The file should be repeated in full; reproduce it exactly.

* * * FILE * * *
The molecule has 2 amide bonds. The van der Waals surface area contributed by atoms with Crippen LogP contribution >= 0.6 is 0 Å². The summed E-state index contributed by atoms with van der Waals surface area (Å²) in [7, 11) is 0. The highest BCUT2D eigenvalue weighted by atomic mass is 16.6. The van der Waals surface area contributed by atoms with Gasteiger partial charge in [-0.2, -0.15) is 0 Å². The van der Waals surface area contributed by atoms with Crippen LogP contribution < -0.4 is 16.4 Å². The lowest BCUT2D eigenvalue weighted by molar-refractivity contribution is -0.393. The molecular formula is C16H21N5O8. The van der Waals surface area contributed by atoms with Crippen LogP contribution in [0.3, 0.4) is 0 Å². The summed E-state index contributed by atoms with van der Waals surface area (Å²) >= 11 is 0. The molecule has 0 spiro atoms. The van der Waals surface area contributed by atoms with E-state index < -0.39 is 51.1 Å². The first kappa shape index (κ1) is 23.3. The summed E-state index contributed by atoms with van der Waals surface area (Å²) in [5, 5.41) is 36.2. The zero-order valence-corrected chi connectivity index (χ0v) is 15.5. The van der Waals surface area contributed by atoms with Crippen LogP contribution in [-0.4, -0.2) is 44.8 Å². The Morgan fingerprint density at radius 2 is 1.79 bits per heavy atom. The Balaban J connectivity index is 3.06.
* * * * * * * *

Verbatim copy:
The molecule has 2 amide bonds. The van der Waals surface area contributed by atoms with Crippen LogP contribution >= 0.6 is 0 Å². The summed E-state index contributed by atoms with van der Waals surface area (Å²) in [7, 11) is 0. The highest BCUT2D eigenvalue weighted by atomic mass is 16.6. The van der Waals surface area contributed by atoms with Gasteiger partial charge in [-0.2, -0.15) is 0 Å². The van der Waals surface area contributed by atoms with Crippen LogP contribution < -0.4 is 16.4 Å². The lowest BCUT2D eigenvalue weighted by molar-refractivity contribution is -0.393. The molecular formula is C16H21N5O8. The van der Waals surface area contributed by atoms with Crippen LogP contribution in [0.3, 0.4) is 0 Å². The summed E-state index contributed by atoms with van der Waals surface area (Å²) >= 11 is 0. The molecule has 0 spiro atoms. The van der Waals surface area contributed by atoms with E-state index < -0.39 is 51.1 Å². The first kappa shape index (κ1) is 23.3. The summed E-state index contributed by atoms with van der Waals surface area (Å²) in [5, 5.41) is 36.2. The zero-order valence-corrected chi connectivity index (χ0v) is 15.5. The van der Waals surface area contributed by atoms with Crippen LogP contribution in [-0.4, -0.2) is 44.8 Å². The Morgan fingerprint density at radius 2 is 1.79 bits per heavy atom. The Balaban J connectivity index is 3.06.